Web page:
Utah Animal Advocacy Foundation: Cat Chow Building Better Lives Grant Report
How did this grant help your organization and the pets in your care?
To offer reduced (or completely waived) adoption fees for difficult-to-adopt and special-needs cats.
We were able to draw attention to some our or tougher kitties by offering a reduced (or completely waived) adoption fee in some cases. We feel that offering these reduced fees has indeed increased the number of special-needs cats who were adopted over the past three months. These included bonded pairs that we desperately wanted to keep together, senior kitties, and kitties with specific health or behavioral issues.
How many pets did this grant help?
Twelve special-needs cats have been adopted through this grant program so far.
Please provide a story of one or more specific pets this grant helped.
Grrrl (first photo) came to the Utah Animal Advocacy Foundation after her previous family moved away and left her behind. She is an older girl at 8 years old and walks a little funny (probably due to a birth defect or old injury). In addition to all her routine vet care, including vaccines, FIV/FeLV testing, and a microchip, we were also able to do x-rays, bloodwork, and a full dental cleaning prior to placing Grrrl for adoption. She was initially overlooked because of her age, but once we reduced her adoption fee, she caught the eye of a young couple who had adopted from us before. We already knew they were a wonderful home, so the application was a cinch! Grrrl is settling in to her new home and doing very well at last report.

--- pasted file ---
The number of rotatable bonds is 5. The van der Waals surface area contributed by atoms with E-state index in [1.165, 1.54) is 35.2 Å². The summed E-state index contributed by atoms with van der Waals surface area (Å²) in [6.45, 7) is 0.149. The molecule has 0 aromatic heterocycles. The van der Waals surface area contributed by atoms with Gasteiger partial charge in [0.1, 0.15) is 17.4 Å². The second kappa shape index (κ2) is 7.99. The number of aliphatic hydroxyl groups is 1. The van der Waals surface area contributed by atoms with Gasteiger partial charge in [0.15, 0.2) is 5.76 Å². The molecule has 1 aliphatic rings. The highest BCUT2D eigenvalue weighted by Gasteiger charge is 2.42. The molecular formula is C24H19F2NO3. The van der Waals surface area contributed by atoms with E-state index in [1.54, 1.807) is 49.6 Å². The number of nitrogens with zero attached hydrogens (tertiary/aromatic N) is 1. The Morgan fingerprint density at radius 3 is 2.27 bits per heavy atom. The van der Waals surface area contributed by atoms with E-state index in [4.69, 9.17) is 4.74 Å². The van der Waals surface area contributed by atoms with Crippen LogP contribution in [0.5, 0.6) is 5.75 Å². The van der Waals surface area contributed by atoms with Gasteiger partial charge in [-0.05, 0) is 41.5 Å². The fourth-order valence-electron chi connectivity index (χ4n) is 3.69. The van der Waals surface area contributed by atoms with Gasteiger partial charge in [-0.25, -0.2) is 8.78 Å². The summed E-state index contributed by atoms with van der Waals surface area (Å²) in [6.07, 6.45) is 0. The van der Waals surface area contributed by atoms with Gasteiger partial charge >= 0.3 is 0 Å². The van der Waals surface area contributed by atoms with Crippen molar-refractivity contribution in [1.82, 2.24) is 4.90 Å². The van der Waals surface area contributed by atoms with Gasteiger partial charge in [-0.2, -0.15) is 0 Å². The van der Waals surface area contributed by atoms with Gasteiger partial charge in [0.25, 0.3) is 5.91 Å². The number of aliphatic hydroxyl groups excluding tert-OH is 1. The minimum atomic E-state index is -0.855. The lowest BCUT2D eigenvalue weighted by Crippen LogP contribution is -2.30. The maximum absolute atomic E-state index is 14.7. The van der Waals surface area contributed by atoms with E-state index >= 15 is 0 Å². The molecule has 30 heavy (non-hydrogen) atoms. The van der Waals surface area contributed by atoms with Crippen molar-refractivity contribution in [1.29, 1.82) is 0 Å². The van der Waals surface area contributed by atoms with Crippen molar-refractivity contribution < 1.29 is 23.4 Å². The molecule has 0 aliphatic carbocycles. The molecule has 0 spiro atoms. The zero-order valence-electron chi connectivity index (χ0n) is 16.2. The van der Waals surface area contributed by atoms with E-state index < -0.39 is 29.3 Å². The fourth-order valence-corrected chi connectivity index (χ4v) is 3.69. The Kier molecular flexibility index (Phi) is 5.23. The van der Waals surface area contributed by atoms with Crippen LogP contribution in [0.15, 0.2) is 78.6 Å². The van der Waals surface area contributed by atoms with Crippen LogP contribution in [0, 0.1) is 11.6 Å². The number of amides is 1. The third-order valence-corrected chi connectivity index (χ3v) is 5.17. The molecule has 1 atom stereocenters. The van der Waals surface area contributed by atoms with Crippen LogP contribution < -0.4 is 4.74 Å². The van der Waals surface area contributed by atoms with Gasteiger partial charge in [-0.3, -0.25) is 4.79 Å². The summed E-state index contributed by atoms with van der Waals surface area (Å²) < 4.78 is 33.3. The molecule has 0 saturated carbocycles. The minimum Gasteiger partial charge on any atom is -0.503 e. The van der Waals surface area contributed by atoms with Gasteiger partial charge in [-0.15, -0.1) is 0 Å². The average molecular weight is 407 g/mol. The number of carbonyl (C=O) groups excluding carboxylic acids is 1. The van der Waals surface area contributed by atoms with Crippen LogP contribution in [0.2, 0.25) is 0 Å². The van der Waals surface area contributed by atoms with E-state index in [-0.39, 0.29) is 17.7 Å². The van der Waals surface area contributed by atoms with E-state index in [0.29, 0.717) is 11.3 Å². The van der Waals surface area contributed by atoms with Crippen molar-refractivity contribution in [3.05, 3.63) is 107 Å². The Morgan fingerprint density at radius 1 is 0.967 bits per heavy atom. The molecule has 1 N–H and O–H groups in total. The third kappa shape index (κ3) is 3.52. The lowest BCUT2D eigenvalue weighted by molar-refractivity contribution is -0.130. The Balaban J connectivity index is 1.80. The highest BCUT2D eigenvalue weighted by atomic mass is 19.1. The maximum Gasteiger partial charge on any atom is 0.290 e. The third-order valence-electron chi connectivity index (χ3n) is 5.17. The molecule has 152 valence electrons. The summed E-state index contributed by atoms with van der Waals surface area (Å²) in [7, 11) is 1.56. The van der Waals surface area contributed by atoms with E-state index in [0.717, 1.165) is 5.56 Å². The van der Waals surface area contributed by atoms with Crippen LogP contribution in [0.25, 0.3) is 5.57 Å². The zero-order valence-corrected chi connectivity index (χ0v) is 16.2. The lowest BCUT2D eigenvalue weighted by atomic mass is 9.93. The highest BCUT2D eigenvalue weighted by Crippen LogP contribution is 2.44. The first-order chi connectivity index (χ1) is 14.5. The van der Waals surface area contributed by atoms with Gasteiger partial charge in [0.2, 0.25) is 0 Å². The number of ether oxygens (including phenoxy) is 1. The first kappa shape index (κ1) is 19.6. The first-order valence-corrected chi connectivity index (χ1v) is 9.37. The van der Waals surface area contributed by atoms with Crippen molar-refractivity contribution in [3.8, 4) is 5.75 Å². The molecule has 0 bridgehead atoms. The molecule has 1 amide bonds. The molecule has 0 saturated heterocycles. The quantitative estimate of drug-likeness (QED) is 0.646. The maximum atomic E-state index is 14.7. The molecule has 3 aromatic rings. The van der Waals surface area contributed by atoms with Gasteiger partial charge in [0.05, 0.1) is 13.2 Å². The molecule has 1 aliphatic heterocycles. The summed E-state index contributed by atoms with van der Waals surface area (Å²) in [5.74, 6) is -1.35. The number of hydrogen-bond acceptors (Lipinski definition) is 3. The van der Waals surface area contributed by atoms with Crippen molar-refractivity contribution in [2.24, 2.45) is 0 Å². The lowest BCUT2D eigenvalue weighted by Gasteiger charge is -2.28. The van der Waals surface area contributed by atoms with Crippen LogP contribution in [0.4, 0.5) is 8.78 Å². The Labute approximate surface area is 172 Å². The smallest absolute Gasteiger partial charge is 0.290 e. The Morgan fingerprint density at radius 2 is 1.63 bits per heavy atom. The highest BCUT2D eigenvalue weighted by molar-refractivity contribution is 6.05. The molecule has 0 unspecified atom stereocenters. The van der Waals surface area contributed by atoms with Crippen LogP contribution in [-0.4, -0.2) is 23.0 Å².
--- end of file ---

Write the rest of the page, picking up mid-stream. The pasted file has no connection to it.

Kindra (second photo) was rescued along with her littermates when they were just a couple months old. Sadly, during routine testing, it was discovered that one of the kittens was positive for feline leukemia. Since all the kittens had been exposed, our veterinarian recommended the kittens all be quarantined and retested a month later. That next month, Kindra continued to test negative, so she was spayed and placed for adoption. Because she was no longer a tiny little kitten, and because we didn’t want her to spend any more of her kittenhood in foster care, we decided to reduce her adoption fee to see if we could get her placed as soon as possible. Her new mom saw her in the adoption cages at our veterinary clinic and decided to take her home that same day.
Note: I don’t have a photo, but the little kitten from Kindra’s litter who tested positive for leukemia also found a forever home, and we were able to waive the adoption fee entirely thanks to this grant.